5 Hard Truths: What wannabe startup entrepreneurs should know.

By Paul Vorbach, Managing Director, AcademyGlobal Pty Ltd

With so much excitement around innovation, startups and entrepreneurship, I thought it timely to share a few sobering reflections on the realities of small business. They’re based on 15 years of establishing businesses, following a decade in large corporations including Deloitte and Citi.

  1. You are small, weak and vulnerable. Get used to it. You won’t be for long – if you survive. But for now at least – you are. Some might prey on this vulnerability. Service providers to small businesses are usually expensive. Some may seek to exploit your lack of time, knowledge and experience. The pricing and contractual terms are often vastly different to what I would have accepted wearing a corporate hat (and supported by legal counsel and other specialist expertise). Expect lopsided contract terms, low on flexibility and high overall costs from: a) serviced office providers, b) factoring and invoice discounting companies, c) technology and equipment leasing businesses and d) and any unsecured financiers.
  2. Your personality makes you susceptible. Most entrepreneurs are extravert, optimistic and opportunity seeking. You probably need to be! Unfortunately, these personality traits are rarely accompanied by high levels of attention to detail. The problem is that in any business, missing a critical detail can be enough to put you under – either directly through legal action, or indirectly – through shear exhaustion. Fail to meet a deadline and expect that once friendly service-provider to become an aggressive litigant issuing letters of demand and making a wide-range of legal threats. If you have outsourced your collections to a “business finance” organisation they will chase your customers with little regard to your hard-won relationships. By contrast, in a corporate setting systems, policies and controls will usually be overseen by an appropriately trained staffer. In big companies the extravert, big picture “ideas-person” can be supported (moderated), so the firm enjoys a much higher level of protection.
  3. Someone must do the menial stuff. If you don’t get your basic business compliance burdens right – accurately, on-time and cost effectively you will fail. In a large business there is usually someone to take care of it; HR manager, company secretary, in-house legal counsel, finance director, compliance staff, quality manager… In your startup, who’s going to do it? You? Not likely and certainly not realistically given the other demands on your time and your likely disposition (see above). In fact if you were to focus on this, the question is who is developing new customers, new solutions and generally promoting your business? So what are the critical compliance risks? There are at least three: tax, staff entitlements and critical contractual obligations on key supplies. Get good, timely advice as cost effectively as possible. Pick advisers that your business will matter to. Avoid the big firms – you will pay handsomely and likely be neglected.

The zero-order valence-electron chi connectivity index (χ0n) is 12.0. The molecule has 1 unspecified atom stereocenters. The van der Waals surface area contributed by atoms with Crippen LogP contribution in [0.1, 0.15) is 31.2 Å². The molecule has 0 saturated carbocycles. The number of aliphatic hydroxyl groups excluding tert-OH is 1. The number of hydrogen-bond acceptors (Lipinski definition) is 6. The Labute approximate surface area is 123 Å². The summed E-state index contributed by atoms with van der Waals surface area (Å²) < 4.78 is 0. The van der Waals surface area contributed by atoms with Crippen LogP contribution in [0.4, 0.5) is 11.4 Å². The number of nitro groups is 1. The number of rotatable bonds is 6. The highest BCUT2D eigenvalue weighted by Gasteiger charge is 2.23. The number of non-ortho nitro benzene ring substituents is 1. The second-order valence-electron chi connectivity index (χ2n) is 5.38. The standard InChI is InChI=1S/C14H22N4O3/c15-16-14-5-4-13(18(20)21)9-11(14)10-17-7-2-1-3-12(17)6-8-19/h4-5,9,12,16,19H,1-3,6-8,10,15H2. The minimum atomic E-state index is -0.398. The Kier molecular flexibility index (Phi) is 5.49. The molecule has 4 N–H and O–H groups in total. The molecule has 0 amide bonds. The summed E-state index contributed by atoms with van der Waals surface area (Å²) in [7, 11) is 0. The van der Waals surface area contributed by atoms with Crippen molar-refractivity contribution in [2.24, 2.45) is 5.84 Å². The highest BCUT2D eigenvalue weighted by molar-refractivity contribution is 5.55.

4. Who are you? Big business, media, government and other institutions will likely dismiss you (for now). It’s not until your startup flourishes and has real impact that others outside your tiny circle will take notice. Once you succeed the established businesses, university business-schools and media will fawn over you like sycophants. Especially, if you’ve come from a management role in a large corporate beware! You no longer have business cards and an email signature underpinning your status with a big respected firm. You have no clout. Phone calls and emails will go un-returned. Common levels of basic professional courtesy extended between staff of big firms, academia and government are reframed and you’ll learn quickly where you are on the pecking-order.
  5. It’s still worth it! If you’re not too disparaged – and still reading this, know that it really can be worth the journey. Yes, it can be hard on your family, on your ego and on your finances. But the opportunity for true self-determination lies at the heart of this ambition. There is no parallel liberty for any employee-numbered staffer. No c-suite executive, elected official, faculty dean or government bureaucrat has the freedom of expression and unbridled choice to pursue their passions as you will.

And in doing so, you will create exciting opportunities for new colleagues and partners, solve real problems for hard-won customers and contribute to the vital engine room of our community.

The author has established, failed and succeeded in startups across property finance, investment consulting and management training. He founded AcademyGlobal in Sydney in 2004, an executive development firm with assignments ranging across 20 countries on 5 continents.